Tuesday, July 1, 2008

Egypt's Culture Minister on "Israeli books"

Playing with metaphors of book burning is still politically fraught, particularly in the Middle East. Recently, Egypt’s Culture Minister Faruq Hosni, a liberal and touted as a candidate to head UNESCO, has drawn fire from writers and diplomats for proclaiming in parliament on 10 May 2008: “I’d burn Israeli books myself if I found any in libraries in Egypt," in reply to questioning from an opposition MP (Hosni, it can be assumed, may not have been aware that this was the 75th anniversary of the original Nazi bookfires in Berlin).
As would be expected of any sure-footed politician, Hosni has since suggested that his remark needs to be put in perspective, but this has not stopped the Simon Wiesenthal Centre writing to UNESCO suggesting that as a “literary pyromaniac” he may not be the man for the top job. Hosni, it's apparent, regrets the remark, and later told AFP that he had merely used “a popular expression to prove something does not exist… A minister of culture cannot demand that a book be burnt, and that includes an Israeli book.”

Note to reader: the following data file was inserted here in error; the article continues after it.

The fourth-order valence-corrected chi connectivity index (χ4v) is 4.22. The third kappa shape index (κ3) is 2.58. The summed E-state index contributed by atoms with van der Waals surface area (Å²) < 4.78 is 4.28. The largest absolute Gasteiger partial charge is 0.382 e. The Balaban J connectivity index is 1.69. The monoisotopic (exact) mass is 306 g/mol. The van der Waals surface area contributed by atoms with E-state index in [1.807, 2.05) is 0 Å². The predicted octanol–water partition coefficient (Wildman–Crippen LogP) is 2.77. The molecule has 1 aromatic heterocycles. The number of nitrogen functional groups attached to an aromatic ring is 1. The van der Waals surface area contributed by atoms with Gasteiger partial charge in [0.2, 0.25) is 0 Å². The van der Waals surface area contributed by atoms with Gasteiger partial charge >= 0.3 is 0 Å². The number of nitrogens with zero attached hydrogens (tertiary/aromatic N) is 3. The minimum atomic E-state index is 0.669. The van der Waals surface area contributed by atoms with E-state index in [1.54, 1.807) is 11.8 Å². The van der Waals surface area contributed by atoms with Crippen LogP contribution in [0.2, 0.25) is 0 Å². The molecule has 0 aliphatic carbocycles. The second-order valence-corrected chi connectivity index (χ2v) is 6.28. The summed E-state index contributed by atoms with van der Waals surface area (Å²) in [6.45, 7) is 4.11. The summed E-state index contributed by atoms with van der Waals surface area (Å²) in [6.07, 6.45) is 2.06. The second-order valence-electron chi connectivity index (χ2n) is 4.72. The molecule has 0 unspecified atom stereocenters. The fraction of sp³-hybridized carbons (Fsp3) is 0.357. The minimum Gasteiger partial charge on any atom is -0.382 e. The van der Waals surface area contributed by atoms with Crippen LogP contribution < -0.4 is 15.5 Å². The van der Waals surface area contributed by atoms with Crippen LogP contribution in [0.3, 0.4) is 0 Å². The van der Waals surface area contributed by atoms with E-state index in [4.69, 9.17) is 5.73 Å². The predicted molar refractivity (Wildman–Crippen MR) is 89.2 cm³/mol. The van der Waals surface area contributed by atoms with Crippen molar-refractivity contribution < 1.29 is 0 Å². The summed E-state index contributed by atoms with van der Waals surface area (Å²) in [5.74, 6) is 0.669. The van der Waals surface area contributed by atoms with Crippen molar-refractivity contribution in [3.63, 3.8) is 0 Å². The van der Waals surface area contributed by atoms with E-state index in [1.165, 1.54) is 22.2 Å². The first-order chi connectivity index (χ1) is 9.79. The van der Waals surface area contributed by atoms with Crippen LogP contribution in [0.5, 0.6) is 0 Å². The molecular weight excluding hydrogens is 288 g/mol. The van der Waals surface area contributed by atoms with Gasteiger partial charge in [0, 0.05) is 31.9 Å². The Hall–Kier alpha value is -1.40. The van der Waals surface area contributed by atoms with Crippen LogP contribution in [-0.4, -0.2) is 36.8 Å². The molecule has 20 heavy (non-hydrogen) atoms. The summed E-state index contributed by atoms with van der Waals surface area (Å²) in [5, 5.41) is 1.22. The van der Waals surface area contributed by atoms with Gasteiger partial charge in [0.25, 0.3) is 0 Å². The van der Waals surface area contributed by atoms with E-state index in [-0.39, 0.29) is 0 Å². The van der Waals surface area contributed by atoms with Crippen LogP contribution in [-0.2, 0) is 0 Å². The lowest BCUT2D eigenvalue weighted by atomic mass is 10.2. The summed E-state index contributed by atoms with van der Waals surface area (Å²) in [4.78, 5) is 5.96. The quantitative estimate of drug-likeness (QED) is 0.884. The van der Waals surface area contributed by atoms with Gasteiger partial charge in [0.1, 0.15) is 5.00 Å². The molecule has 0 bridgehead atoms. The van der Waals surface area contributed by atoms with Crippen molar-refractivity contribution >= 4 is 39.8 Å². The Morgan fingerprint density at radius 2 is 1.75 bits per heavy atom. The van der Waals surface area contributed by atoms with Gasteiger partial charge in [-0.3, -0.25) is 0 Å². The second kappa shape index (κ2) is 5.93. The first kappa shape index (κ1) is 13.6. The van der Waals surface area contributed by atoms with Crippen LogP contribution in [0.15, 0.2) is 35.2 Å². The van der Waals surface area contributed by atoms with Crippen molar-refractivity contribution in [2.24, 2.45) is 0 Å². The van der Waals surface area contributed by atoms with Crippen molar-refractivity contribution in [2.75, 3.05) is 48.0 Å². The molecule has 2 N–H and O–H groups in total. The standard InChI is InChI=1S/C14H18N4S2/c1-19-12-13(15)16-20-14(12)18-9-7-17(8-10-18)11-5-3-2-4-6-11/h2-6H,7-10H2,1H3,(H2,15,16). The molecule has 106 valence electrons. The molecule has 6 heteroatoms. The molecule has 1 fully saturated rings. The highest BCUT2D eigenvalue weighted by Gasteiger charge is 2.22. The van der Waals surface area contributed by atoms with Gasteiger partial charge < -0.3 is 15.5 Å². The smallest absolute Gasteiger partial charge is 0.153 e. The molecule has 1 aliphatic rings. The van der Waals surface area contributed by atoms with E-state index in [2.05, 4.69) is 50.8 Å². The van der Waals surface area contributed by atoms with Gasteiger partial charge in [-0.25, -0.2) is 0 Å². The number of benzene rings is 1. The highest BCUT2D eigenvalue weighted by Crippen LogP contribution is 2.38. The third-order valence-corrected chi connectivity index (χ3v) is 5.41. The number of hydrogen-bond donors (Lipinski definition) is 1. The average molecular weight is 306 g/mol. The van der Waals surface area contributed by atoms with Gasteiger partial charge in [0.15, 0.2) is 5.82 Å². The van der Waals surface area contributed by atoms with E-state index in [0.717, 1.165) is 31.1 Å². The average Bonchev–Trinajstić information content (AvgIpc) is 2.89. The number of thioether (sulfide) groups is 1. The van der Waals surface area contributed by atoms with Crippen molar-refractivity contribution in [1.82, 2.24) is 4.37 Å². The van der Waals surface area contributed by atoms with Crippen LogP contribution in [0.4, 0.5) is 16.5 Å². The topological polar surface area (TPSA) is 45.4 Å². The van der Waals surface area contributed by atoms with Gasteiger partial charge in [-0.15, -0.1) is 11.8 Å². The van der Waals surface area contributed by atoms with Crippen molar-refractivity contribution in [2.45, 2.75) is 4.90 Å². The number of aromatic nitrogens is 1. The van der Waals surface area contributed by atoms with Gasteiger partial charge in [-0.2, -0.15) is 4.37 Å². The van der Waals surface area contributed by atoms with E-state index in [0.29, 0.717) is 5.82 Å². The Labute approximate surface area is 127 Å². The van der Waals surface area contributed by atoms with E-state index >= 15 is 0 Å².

(There are several reports online; here chiefly from the report published on the European Jewish Press website, written by Alain Navarro, 23 May 2008).

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